Sixteen innovation pioneers whose inventions range from wheelchair technology to aromatase inhibitors will be honored as part of the 50th class of National Inventors Hall of Fame (NIHF) Inductees.
In partnership with the United States Patent and Trademark Office (USPTO), NIHF will honor these Inductees on Oct. 26, 2023, at one of the innovation industry’s most highly anticipated events — “The Greatest Celebration of American Innovation.” The event also will celebrate the 50th anniversary of NIHF’s founding in 1973, when Thomas Edison was the sole Inductee.
“It is an honor for the USPTO to recognize the 2023 class of the National Inventors Hall of Fame. We are proud to be a 50-year partner with NIHF, and we look forward to working together to support and recognize our world-changing innovators and entrepreneurs.”
— Kathi Vidal, Under Secretary of Commerce for Intellectual Property and Director of the USPTO
The Class of 2023
Marjorie Stewart Joyner: Permanent Wave Machine (Posthumous). Marjorie Stewart Joyner invented a permanent wave machine in the 1920s. A beautician, salon owner, instructor, and executive for the Madam C. J. Walker Co., she established beauty industry standards and powerfully advocated for civil rights.
Rodolphe Barrangou and Philippe Horvath: CRISPR-enhanced Food Products. Molecular biologists Rodolphe Barrangou and Philippe Horvath discovered that CRISPR sequences and associated proteins comprise an acquired immune system in bacteria. Applying their research to enhance starter cultures in the dairy industry, they improved the world’s food supply and laid the foundation for the field of gene editing.
Robert G. Bryant: LaRC-SI (Langley Research Center-Soluble Imide). A NASA chemist, Robert Bryant developed LaRC-SI (Langley Research Center-Soluble Imide), a polymer used as an insulation material for leads in implantable cardiac resynchronization therapy devices. LaRC-SI enables small, flexible, reliable leads that are easier to implant, benefiting patient outcomes.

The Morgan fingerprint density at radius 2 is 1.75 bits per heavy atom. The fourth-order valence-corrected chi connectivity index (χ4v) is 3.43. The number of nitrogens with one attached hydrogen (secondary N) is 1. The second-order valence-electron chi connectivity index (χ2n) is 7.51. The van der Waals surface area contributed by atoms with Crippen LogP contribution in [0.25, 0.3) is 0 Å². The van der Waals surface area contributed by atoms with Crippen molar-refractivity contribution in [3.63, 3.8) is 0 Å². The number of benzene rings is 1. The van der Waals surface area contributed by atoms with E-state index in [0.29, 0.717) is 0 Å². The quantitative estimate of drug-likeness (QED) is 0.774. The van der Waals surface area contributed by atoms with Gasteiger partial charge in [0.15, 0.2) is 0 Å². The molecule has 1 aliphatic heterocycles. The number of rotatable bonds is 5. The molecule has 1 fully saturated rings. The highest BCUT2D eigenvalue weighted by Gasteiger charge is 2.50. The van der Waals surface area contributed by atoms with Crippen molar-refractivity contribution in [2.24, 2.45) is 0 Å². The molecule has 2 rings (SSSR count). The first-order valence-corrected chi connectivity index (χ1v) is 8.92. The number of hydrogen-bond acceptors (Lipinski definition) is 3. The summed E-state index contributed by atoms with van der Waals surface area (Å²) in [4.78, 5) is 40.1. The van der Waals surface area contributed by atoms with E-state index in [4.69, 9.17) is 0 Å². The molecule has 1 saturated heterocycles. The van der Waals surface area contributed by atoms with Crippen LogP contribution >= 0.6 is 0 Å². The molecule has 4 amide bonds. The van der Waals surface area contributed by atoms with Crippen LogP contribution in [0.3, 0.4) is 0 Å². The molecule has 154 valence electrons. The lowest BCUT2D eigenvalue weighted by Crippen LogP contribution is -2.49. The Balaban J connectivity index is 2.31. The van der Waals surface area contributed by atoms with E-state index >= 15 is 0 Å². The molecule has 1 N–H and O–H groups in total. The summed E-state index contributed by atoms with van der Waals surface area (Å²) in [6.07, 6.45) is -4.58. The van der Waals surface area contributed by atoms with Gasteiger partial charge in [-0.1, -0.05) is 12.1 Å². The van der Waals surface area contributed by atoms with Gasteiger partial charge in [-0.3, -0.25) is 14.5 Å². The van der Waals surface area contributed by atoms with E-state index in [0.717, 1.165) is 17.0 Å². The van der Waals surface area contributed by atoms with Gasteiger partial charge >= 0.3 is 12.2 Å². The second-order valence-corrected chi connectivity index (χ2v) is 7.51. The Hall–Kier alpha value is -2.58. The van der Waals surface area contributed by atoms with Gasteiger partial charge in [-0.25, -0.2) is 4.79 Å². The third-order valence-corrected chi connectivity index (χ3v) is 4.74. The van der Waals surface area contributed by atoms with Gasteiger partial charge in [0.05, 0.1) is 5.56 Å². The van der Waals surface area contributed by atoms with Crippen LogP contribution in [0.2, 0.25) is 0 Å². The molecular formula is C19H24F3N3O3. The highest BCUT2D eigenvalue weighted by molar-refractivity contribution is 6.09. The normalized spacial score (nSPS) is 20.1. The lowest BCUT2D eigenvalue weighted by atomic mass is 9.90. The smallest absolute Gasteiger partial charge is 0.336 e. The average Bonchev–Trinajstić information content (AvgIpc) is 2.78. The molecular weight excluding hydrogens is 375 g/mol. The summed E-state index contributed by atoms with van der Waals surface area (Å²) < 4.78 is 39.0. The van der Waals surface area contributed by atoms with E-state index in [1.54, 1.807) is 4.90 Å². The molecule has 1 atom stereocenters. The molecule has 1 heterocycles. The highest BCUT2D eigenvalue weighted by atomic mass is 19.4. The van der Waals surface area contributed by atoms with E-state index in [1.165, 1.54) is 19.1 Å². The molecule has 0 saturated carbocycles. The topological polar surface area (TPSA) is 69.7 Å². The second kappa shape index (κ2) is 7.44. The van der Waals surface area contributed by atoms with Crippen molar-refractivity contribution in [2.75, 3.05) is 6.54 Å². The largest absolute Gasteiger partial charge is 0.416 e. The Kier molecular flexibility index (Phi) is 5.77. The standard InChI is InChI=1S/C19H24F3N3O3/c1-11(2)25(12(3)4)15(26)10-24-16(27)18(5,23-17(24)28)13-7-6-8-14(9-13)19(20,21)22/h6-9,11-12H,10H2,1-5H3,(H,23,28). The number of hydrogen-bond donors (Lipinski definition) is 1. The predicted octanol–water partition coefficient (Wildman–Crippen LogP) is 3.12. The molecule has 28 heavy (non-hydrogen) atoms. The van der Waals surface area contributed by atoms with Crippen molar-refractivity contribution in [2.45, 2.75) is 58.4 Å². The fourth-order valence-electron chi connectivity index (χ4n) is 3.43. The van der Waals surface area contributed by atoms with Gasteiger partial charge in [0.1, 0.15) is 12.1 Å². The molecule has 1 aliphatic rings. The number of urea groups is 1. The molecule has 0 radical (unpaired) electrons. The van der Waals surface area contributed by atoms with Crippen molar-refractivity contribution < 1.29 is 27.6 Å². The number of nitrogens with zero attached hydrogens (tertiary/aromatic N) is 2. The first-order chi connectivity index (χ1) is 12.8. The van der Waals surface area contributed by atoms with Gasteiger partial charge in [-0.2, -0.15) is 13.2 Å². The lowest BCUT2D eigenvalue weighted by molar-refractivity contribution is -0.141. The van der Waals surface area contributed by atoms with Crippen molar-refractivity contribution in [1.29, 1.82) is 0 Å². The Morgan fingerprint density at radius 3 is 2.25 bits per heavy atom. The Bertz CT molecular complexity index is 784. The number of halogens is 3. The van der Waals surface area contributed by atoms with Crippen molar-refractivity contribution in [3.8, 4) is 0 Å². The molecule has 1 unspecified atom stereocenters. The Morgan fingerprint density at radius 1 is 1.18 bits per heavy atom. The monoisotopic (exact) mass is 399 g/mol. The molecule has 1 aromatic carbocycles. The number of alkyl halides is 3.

Emmanuelle Charpentier and Jennifer Doudna: CRISPR-Cas9 Gene Editing. Microbiologist Emmanuelle Charpentier and biochemist Jennifer Doudna co-invented the gene-editing system CRISPR-Cas9, creating a versatile technology that provided the means to edit genes on an unprecedented scale with extremely high precision. For this work, they won the Nobel Prize in Chemistry in 2020.
Lynn Conway: Very Large-Scale Integration (VLSI). Lynn Conway and NIHF Inductee Carver Mead transformed the global microelectronics industry with their invention of VLSI, or Very Large-Scale Integration. This revolutionary technology, detailed in their groundbreaking textbook “Introduction to VLSI Systems,” allowed small teams of individuals to design powerful chips.
Rory Cooper: Wheelchair Technology. Biomedical engineer Rory Cooper’s innovations have improved manual and electric wheelchairs, and advanced the health, mobility and social inclusion of people with disabilities and older adults. His research has been informed by his own experience as a disabled U.S. Army veteran.